... And What Happened Next

The military left Grenville in 1947, though the fort was not used for military purposes in the Second World War. It was occupied, however: families flleeing the bombing of Plymouth were housed here in 1940. Not the best possible location for traumatised, bombed-out Plymothians - the fort was right on the flight path of the incoming bombers, and several explosive loads fell around it, including significant damage to the villages of Cawsand and Millbrook on either side,. The addition of a heavy anti-aircraft battery further up the hill, firing into the night sky immediately over the fort, would have added to the enjoyment.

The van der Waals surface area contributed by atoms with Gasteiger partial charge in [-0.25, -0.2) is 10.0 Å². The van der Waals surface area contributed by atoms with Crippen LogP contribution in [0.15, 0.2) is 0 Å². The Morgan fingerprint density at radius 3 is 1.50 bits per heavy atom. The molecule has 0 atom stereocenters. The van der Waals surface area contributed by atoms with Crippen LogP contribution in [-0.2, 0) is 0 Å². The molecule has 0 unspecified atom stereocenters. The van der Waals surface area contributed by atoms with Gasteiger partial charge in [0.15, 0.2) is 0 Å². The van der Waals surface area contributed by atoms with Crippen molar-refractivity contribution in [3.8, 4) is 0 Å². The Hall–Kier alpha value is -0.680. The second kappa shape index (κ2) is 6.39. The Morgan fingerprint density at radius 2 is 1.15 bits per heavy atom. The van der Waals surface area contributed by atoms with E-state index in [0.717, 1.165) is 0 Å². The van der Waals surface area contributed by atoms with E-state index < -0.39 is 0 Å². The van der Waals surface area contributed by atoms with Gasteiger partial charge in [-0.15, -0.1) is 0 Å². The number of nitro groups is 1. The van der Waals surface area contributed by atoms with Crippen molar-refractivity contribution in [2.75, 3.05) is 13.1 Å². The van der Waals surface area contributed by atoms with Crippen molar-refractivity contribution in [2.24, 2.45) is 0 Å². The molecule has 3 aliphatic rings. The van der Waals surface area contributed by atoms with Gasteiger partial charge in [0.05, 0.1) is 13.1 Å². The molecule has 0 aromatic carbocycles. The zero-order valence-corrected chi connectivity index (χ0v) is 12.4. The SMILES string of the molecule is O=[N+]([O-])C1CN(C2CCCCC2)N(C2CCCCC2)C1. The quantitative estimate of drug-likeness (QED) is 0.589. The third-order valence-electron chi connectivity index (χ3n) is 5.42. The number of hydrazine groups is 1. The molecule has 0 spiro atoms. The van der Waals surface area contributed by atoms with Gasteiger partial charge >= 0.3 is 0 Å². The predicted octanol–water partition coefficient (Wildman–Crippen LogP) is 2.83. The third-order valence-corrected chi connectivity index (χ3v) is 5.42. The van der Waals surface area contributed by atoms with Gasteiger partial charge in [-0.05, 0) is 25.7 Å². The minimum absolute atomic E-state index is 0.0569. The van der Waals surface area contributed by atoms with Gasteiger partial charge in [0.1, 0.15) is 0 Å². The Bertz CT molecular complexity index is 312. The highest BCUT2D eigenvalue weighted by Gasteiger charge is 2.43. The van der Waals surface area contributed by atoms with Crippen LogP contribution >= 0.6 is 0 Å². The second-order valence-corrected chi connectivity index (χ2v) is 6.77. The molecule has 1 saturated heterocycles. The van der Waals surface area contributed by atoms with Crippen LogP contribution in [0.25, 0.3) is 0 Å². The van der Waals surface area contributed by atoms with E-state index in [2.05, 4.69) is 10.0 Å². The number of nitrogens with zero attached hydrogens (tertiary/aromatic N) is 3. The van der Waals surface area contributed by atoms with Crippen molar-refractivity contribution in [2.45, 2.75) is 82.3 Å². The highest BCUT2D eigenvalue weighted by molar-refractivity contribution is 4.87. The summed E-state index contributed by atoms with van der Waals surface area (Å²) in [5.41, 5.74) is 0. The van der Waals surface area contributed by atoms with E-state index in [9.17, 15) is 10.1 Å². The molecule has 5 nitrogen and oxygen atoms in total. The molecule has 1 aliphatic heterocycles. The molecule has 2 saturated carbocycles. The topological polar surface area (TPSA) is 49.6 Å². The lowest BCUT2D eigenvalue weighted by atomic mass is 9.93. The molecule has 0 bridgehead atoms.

After 1947, the fort fell into dereliction. It was left open, and at some time in the 1960s was comprehensively looted. TYhis was when all the flooors, woodwork, slate roof and windows were taken away, buy person or persons unknown, leaving the shell of the bbuilding as we see it today.

But not quite as we see it! Over recent decades, Grenville has been tenanted by a series of people, and used for a huge range of things:

  --  A rabbit and poultry farm

  --  A store for old cars

  --  A store and repair yard for hire boats and canoes

  --  Temporary accommodation, in caravans squeezed through the entrance arch